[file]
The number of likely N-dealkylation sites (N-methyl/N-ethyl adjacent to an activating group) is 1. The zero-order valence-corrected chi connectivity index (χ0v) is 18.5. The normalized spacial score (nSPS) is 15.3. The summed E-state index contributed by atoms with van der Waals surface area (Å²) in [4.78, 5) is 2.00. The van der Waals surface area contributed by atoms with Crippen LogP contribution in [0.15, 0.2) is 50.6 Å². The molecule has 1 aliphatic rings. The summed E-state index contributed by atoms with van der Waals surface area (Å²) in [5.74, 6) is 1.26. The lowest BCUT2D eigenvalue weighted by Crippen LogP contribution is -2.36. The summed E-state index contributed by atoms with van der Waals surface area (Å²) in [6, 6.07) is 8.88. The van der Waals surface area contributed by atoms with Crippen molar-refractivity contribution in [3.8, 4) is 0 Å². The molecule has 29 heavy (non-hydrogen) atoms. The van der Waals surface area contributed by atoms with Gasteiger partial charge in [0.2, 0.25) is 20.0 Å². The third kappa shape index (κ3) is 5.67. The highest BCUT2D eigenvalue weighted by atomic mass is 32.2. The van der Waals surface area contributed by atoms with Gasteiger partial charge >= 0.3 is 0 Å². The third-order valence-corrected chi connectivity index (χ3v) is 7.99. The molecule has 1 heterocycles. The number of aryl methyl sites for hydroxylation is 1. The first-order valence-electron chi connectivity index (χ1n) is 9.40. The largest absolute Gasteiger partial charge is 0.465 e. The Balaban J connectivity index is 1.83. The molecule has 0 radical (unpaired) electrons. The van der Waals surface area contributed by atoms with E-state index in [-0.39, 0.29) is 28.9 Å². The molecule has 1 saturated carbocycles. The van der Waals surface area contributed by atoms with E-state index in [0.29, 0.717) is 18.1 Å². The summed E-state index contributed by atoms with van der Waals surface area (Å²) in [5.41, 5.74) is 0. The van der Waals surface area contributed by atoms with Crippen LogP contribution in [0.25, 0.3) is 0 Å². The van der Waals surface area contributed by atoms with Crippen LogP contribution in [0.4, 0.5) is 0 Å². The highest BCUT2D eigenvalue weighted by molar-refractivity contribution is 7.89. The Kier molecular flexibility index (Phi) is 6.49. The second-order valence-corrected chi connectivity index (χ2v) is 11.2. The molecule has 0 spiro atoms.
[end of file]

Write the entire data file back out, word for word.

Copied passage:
The number of likely N-dealkylation sites (N-methyl/N-ethyl adjacent to an activating group) is 1. The zero-order valence-corrected chi connectivity index (χ0v) is 18.5. The normalized spacial score (nSPS) is 15.3. The summed E-state index contributed by atoms with van der Waals surface area (Å²) in [4.78, 5) is 2.00. The van der Waals surface area contributed by atoms with Crippen LogP contribution in [0.15, 0.2) is 50.6 Å². The molecule has 1 aliphatic rings. The summed E-state index contributed by atoms with van der Waals surface area (Å²) in [5.74, 6) is 1.26. The lowest BCUT2D eigenvalue weighted by Crippen LogP contribution is -2.36. The summed E-state index contributed by atoms with van der Waals surface area (Å²) in [6, 6.07) is 8.88. The van der Waals surface area contributed by atoms with Crippen molar-refractivity contribution in [3.8, 4) is 0 Å². The molecule has 29 heavy (non-hydrogen) atoms. The van der Waals surface area contributed by atoms with Gasteiger partial charge in [0.2, 0.25) is 20.0 Å². The third kappa shape index (κ3) is 5.67. The highest BCUT2D eigenvalue weighted by atomic mass is 32.2. The van der Waals surface area contributed by atoms with Gasteiger partial charge >= 0.3 is 0 Å². The third-order valence-corrected chi connectivity index (χ3v) is 7.99. The molecule has 1 heterocycles. The number of aryl methyl sites for hydroxylation is 1. The first-order valence-electron chi connectivity index (χ1n) is 9.40. The largest absolute Gasteiger partial charge is 0.465 e. The Balaban J connectivity index is 1.83. The molecule has 0 radical (unpaired) electrons. The van der Waals surface area contributed by atoms with E-state index in [-0.39, 0.29) is 28.9 Å². The molecule has 1 saturated carbocycles. The van der Waals surface area contributed by atoms with E-state index in [0.29, 0.717) is 18.1 Å². The summed E-state index contributed by atoms with van der Waals surface area (Å²) in [5.41, 5.74) is 0. The van der Waals surface area contributed by atoms with Crippen LogP contribution in [0.25, 0.3) is 0 Å². The van der Waals surface area contributed by atoms with Crippen LogP contribution in [0.4, 0.5) is 0 Å². The highest BCUT2D eigenvalue weighted by molar-refractivity contribution is 7.89. The Kier molecular flexibility index (Phi) is 6.49. The second-order valence-corrected chi connectivity index (χ2v) is 11.2. The molecule has 0 spiro atoms.